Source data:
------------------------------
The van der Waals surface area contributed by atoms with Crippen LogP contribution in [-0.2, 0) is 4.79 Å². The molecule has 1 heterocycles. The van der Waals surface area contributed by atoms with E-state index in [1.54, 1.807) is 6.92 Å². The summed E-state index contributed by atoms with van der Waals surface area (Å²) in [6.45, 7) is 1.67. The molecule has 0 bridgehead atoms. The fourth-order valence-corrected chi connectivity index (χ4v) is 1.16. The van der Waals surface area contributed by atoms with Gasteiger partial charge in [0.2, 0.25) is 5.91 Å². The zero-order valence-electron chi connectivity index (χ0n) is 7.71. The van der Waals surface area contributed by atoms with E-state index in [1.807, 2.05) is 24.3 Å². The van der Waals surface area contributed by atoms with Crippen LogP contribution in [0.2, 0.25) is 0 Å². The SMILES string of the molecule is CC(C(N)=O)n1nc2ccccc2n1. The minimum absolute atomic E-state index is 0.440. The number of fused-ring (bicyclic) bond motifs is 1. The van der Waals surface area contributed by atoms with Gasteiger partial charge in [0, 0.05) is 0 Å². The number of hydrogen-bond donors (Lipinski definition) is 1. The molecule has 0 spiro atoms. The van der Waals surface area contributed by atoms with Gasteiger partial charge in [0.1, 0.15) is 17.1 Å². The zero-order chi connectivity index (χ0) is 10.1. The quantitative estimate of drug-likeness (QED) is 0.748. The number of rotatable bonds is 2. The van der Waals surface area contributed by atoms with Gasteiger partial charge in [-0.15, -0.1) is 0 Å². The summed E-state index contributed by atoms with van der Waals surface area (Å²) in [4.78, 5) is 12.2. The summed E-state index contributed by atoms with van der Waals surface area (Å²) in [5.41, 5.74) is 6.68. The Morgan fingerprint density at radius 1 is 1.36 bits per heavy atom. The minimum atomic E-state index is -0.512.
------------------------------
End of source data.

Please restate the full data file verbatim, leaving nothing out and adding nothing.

The van der Waals surface area contributed by atoms with Crippen LogP contribution in [-0.2, 0) is 4.79 Å². The molecule has 1 heterocycles. The van der Waals surface area contributed by atoms with E-state index in [1.54, 1.807) is 6.92 Å². The summed E-state index contributed by atoms with van der Waals surface area (Å²) in [6.45, 7) is 1.67. The molecule has 0 bridgehead atoms. The fourth-order valence-corrected chi connectivity index (χ4v) is 1.16. The van der Waals surface area contributed by atoms with Gasteiger partial charge in [0.2, 0.25) is 5.91 Å². The zero-order valence-electron chi connectivity index (χ0n) is 7.71. The van der Waals surface area contributed by atoms with E-state index in [1.807, 2.05) is 24.3 Å². The van der Waals surface area contributed by atoms with Crippen LogP contribution in [0.2, 0.25) is 0 Å². The SMILES string of the molecule is CC(C(N)=O)n1nc2ccccc2n1. The minimum absolute atomic E-state index is 0.440. The number of fused-ring (bicyclic) bond motifs is 1. The van der Waals surface area contributed by atoms with Gasteiger partial charge in [0, 0.05) is 0 Å². The number of hydrogen-bond donors (Lipinski definition) is 1. The molecule has 0 spiro atoms. The van der Waals surface area contributed by atoms with Gasteiger partial charge in [0.1, 0.15) is 17.1 Å². The zero-order chi connectivity index (χ0) is 10.1. The quantitative estimate of drug-likeness (QED) is 0.748. The number of rotatable bonds is 2. The van der Waals surface area contributed by atoms with Gasteiger partial charge in [-0.15, -0.1) is 0 Å². The summed E-state index contributed by atoms with van der Waals surface area (Å²) in [4.78, 5) is 12.2. The summed E-state index contributed by atoms with van der Waals surface area (Å²) in [5.41, 5.74) is 6.68. The Morgan fingerprint density at radius 1 is 1.36 bits per heavy atom. The minimum atomic E-state index is -0.512.